Archives for September 2011

Mining law in the Southern mines

Jackass Gulch, Soldier’s Gulch and other nearby sites in Tuolumne County were some of the first places with organized mining codes. In 1848 a man was limited to a ten square foot claim but over time this grew to one hundred square feet. It is likely that at the beginning of mining here a man could only hold one claim but by 1851, when the codes were put into writing, transfer of claims was allowed by a written bill of sale witnessed by two disinterested persons. A jury of five men reviewed any … [Read more...]

Soldiers and mining law

Soon after the end of the Mexican War in 1848 soldiers, many from Stevenson’s regiment of New York volunteers, were discharged and headed straight for the gold country. Before they went, however, they organized into small companies of from three to ten men. Each company elected a leader then adopted written rules that differed generally only in minor points of interest to a specific company. Every member was required to share equally in the expenses, such as a team of oxen and a cart, horses, … [Read more...]

The evolution of mining law

Any law or custom concerning the rules of mining could only be adopted with a consensus of the community. At first this might just be an agreement among a particular company or camp whose rules might differ from all its neighbors. But gradually meetings of the different camps, and even whole neighborhoods, were held until it became common to form large tracts into what were then called mining districts, and uniform laws were enacted to cover the whole area. Because of this gradual evolution, … [Read more...]

Mining law

Just after the discovery of gold at the sawmill in Coloma, both John Sutter and James Marshall attempted to control the mining territory by demanding rent from the men who wished to mine there, and for a short while they were successful. But as more men showed up to mine and gold was found in locations across the western foothills that extended for hundreds of miles both north and south from the original discovery site, it quickly became understood that all men were free and each had as much … [Read more...]

Mutiny on California ships

When passengers for California made a bargain with a ship captain for passage they expected that the terms of that agreement be adhered to fairly and honestly. This was not always done. Many ship captains were as corrupt on land as they were despotic at sea. With the prices in California as high as they were, many captains tried to skimp on their agreements for food and provisions in order to profit from the high prices in the gold rush. Many then found themselves hauled before an unsympathetic … [Read more...]

Crossing Panama

Many of the gold seekers who came by way of Panama differed from those who came around Cape Horn as well as from those who crossed America by wagon. A good number simply hoped to avoid the hardship of the other routes but, while there were great numbers of first class passengers, a whole grab bag of the riffraff of eastern cities, including gamblers, cheats, and swindlers, also came by way of the isthmus. It was noted that some of these men “chewed tobacco at a ruinous rate and spent their time … [Read more...]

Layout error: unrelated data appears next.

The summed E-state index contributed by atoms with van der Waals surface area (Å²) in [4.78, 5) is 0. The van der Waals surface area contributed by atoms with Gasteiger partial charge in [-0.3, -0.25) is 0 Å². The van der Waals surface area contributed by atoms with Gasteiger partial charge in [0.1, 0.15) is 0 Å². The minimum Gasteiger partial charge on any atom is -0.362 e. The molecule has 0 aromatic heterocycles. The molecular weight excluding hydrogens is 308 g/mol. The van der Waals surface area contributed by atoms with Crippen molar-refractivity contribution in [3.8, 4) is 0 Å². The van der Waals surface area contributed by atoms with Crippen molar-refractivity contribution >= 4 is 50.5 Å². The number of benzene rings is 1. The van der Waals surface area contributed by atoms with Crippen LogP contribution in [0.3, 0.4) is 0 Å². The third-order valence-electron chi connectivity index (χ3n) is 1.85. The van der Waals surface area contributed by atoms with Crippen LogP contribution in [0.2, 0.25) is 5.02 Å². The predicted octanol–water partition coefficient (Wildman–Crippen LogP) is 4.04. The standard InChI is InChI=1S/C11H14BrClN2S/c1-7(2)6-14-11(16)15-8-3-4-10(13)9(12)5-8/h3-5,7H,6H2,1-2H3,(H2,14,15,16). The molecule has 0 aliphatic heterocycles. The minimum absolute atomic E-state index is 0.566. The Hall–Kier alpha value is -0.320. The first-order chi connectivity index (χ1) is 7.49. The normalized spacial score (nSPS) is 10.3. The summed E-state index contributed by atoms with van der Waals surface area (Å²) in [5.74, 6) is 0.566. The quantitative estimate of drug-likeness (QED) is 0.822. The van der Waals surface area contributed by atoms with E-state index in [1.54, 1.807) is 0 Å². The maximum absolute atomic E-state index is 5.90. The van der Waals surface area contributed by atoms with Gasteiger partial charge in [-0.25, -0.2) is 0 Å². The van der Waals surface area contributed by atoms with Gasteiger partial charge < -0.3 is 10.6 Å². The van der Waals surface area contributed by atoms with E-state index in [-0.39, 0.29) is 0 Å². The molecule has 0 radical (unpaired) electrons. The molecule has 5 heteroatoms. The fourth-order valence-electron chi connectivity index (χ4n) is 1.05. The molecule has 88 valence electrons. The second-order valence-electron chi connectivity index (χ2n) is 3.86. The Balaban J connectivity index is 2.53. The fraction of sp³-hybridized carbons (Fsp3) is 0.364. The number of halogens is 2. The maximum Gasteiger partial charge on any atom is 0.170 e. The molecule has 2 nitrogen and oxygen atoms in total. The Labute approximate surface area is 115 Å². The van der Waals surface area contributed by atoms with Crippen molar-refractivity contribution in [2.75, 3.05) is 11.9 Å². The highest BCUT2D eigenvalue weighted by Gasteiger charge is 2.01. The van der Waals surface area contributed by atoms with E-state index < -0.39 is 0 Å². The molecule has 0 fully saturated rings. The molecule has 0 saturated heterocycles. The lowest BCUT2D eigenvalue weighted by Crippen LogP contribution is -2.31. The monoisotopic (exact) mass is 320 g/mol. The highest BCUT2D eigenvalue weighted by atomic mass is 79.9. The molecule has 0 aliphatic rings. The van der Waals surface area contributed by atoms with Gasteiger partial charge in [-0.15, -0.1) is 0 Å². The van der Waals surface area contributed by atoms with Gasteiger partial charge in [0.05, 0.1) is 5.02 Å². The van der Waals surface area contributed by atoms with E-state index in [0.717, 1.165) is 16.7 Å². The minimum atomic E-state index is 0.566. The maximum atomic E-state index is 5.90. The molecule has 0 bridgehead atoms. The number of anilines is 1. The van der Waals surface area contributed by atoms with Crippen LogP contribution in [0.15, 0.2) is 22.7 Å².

The voyage around Cape Horn

The gold seekers who chose to sail to California by sea also had their experiences with what might be called Lynch law. But the men who opted for the long route, around Cape Horn at the tip of South America, were a different class than those who took the shorter route across Panama. Mostly from the east coast of America, these were men accustomed to life aboard a ship and were generally more orderly. A great many were of an independent mind and would not tolerate a great deal of imposition, and … [Read more...]

Justice on the wagon trains

It was said to have started with a Virginia farmer named Lynch who caught a thief then tied the man to a tree and personally flogged him instead of handing him over to officers of the law. Lynch, it seems, had little regard for the capabilities of the law or for the efficiency of the local courts and so dispensed his own justice and thus bypassed the technicalities and delays of the legal system. This summary administration of law by irresponsible and irregular individuals and tribunals in … [Read more...]

Gold rush wagon trains

The forming of the great wagon trains of the 49ers was a mighty spectacle and, for almost all who went west with them, a tremendous experience well worth the toil, hardship and danger they encountered. Nothing like this had happened before and it was unlikely that it would ever happen again. It was something a man would remember, and talk about, for the rest of his life. For endless miles, as far as the eye could see and farther still, long lines of canvas topped wagons moved west through the … [Read more...]

Hardship on the trail west

While the gold fever lasted, from 1849 to about 1855, the true caliber of the men and women who crossed the country was sorely tested by the many trials and tribulations they faced. A man’s bad qualities were sure to come to the fore with all the hardship of the long, difficult trek. One young man from Missouri said it this way, “If a man has a mean streak in him half an inch long, I’ll be bound if it don’t come out on the plains.” While the trip did have it’s pleasures and romance and a great … [Read more...]